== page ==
# Essay Significance of the Number 3 in Fairy Tales

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Significance of the Number 3 in Fairy Tales Numbers do not exist. They are creations of the mind, existing only in the realm of understanding. No one has ever touched a number, nor would it be possible to do so. You may sketch a symbol on a paper that represents a number, but that symbol is not the number itself. A number is just understood. Nevertheless, numbers hold symbolic meaning. Have you ever asked yourself serious questions about the significance, implications, and roles of numbers? For example, “Why does the number ten denote a change to double digits?” “Is zero a number or a non-number?” Or, the matter this paper will address: “Why does the number three hold an understood and symbolic importance?” My interest…show more content…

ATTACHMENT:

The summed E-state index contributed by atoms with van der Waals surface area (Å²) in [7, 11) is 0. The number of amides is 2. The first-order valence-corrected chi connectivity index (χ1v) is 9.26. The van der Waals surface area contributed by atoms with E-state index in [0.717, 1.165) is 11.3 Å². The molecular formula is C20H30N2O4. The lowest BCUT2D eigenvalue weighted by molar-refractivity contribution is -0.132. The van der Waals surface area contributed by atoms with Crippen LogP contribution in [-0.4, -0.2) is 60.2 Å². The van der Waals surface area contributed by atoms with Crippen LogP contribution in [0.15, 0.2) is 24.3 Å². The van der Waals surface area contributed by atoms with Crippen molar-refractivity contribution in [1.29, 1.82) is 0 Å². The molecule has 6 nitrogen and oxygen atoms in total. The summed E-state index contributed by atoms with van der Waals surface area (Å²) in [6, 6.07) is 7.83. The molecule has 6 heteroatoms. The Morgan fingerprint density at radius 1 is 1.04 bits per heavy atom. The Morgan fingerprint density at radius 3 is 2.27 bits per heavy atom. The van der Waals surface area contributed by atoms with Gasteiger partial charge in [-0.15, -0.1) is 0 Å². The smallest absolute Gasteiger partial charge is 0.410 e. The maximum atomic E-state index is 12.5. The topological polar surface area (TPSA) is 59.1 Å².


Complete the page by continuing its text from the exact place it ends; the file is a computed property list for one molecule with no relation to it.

Therefore, I offer what I call the Utility-Based Approach, which attempts to explain the prominence of “three” by noting its usefulness in telling fairy tales. Indeed, the Utility-Based Approach proposes that “three,” being the smallest possible number that denotes a group, is a useful entity when recalling a tale whose audience is assumed to either (1) desire mental relaxation, or (2) lack advanced/complex mental capabilities. Background/Historical Context “Three” has a logical reason for its important role throughout history. It is not merely the number that happens to fall between two and four. “Three” is the union of oneness and duality. It is the first number that is a combination of various previous numbers (assuming, as most societies have done, that zero is not a number). One and two are special as they are representations of ‘oneness’ and ‘otherness’, but three starts the procession of all other numbers to follow (the set of numbers, 3 --> infinity, that can be the sum of a variety of previous numbers) (Symbolism). Whether this is realized consciously or subconsciously, it is an undeniable truth that seems hard to avoid. Indeed, this idea could be what gave rise to the spiritual significance of “three.” “Three” has always played an important part in the Judeo/Christian beliefs, as Ken Bassett outlines in his Pastor Note No. 138. First, and probably most